Spain's Constitutional Court has ruled the Catalan parliament's recent secession vote illegal. Hoping to gain political momentum, pro-independence activists are urging their supporters to block roads and trains.
On Wednesday, Spain's Constitutional Court officially annulled the Catalan parliament's unilateral declaration of independence from October 27. The court had initially suspended implementation of secession while it studied the legality of the vote following a challenge by Spain's government.
"The declaration of independence of October 27 has been declared unconstitutional and void," a court spokeswoman said in a statement released Wednesday afternoon.
Secession passed by 70 votes to 10 in the 135-seat Catalan parliament — a majority of the legislature even with opposition politicians boycotting. In response, Spain fired Catalonia's government, dissolved the parliament and called a new regional election for December.
Protests in Catalonia
A general strike called by pro-independence activists caused transport chaos on Wednesday.
Protesters shut down dozens of major roads and disrupted public transport after two civic groups and a small labor union called the strike.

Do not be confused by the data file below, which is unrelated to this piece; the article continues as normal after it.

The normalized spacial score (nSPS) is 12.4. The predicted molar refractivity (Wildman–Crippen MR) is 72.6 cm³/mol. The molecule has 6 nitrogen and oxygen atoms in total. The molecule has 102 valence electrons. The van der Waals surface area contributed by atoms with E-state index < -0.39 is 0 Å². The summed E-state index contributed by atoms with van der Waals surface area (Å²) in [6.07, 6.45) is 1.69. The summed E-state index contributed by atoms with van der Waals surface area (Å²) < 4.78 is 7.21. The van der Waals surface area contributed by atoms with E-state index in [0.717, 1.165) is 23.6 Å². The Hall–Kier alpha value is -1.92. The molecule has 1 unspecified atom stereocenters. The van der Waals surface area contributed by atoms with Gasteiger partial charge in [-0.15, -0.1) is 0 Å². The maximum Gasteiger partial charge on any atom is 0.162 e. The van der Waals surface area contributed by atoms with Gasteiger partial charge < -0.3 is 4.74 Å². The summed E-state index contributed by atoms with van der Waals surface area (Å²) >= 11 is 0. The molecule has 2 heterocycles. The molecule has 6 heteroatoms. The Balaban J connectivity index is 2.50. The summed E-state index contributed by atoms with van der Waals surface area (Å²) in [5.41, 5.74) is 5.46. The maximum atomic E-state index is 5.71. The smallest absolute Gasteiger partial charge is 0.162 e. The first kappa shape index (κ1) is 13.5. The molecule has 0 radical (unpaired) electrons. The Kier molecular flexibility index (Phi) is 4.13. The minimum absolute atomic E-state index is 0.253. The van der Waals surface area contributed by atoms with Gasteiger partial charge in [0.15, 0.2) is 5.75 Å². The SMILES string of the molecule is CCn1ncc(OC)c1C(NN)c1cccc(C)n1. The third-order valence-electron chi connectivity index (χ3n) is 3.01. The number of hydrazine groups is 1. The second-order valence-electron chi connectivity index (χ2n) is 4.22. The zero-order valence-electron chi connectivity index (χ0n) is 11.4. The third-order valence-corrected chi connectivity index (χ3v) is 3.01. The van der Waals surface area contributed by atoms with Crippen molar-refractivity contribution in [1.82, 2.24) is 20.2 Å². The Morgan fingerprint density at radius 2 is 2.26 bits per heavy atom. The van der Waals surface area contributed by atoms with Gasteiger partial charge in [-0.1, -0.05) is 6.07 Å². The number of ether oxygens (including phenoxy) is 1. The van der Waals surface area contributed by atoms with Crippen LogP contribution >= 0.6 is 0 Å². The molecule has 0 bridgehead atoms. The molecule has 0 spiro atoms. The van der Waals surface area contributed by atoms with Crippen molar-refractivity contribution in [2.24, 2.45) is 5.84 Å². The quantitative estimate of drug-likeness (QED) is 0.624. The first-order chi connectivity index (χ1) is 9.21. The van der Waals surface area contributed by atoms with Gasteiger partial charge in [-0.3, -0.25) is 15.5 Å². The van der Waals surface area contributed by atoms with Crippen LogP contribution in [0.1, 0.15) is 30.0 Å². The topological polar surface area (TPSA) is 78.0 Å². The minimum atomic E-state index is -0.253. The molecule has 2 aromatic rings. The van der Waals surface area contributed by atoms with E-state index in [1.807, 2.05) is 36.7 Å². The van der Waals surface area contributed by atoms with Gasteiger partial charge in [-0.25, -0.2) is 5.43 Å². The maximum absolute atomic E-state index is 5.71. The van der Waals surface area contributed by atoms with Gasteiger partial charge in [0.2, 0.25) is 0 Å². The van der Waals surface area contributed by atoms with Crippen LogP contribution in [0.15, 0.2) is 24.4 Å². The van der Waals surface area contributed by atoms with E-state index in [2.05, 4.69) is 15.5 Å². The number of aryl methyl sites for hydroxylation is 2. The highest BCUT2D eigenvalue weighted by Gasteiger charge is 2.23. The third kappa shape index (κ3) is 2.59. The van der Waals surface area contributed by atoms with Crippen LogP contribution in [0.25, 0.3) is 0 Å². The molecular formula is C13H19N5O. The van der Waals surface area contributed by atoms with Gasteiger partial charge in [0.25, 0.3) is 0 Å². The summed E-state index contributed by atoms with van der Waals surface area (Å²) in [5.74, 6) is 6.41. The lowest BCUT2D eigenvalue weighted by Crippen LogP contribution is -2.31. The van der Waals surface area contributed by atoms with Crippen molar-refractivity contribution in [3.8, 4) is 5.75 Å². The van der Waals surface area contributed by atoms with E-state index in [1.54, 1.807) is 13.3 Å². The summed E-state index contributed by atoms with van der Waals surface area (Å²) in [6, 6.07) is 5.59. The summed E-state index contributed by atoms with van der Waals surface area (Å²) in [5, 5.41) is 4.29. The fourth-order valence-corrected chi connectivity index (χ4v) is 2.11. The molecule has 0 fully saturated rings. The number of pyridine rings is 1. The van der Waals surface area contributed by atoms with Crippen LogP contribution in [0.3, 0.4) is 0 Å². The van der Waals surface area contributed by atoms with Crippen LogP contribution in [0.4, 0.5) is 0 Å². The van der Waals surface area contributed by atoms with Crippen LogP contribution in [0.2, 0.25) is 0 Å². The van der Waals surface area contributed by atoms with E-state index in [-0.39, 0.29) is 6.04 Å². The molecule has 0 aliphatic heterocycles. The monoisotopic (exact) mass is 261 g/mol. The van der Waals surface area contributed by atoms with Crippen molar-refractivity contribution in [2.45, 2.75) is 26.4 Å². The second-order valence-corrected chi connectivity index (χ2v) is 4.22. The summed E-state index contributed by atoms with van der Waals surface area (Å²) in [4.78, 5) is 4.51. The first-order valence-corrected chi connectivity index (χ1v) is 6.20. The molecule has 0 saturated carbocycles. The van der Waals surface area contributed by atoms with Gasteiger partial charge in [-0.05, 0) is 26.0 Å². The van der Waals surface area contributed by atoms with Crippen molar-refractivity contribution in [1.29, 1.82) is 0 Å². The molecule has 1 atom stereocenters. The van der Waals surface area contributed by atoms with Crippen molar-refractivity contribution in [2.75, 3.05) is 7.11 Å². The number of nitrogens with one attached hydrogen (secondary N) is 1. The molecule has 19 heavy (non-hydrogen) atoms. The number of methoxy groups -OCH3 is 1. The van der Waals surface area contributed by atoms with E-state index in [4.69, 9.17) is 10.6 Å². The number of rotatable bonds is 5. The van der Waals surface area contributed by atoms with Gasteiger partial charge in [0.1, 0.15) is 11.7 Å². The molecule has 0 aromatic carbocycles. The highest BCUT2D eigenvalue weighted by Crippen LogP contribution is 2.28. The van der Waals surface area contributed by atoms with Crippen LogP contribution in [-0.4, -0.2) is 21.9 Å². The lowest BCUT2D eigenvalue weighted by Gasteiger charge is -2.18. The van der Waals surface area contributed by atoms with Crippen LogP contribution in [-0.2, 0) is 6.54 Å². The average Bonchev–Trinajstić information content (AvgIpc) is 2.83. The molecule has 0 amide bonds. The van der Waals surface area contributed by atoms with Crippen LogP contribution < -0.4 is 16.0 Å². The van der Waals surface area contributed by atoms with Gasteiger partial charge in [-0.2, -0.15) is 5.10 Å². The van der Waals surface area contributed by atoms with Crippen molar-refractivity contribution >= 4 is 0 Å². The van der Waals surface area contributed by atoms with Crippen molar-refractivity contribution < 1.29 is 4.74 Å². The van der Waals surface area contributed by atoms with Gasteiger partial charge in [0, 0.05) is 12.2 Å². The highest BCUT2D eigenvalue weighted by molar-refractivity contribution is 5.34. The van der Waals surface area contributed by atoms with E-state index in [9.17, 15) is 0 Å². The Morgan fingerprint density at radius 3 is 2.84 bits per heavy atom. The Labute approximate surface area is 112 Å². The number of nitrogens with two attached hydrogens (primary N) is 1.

Supporters of secession chanted "freedom for political prisoners" and scuffled with police who tried to remove them.
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Spain's two main unions did not back the strike, which was not reported have had any major effect on industry or tourism. However, more than 50 road routes were briefly halted, causing traffic headaches, and dozens of local and high speed train lines were shut down.
In the northern city of Girona, several protesters pushed past police controls to enter the city's main railway station
Independence campaigners are seeking to regain political momentum after failing to agree on a joint ticket for December's election. Deposed President Carles Puigdemont's center-right Catalan European Democratic Party and the Republican Left of Vice President Oriol Junqueras will contest the election as separate parties. They could still form a coalition after the election, but polling and projections showed they would have won more seats had they run together.
On Wednesday, Spanish Prime Minister Mariano Rajoy said he hoped new elections would usher in "a period of calm" and business as usual for the region.
"I'm hoping for massive participation in the election ... and, after that, we'll return to normality," he told the Spanish parliament in Madrid.
mkg, aw/rc (AFP, AP, Reuters)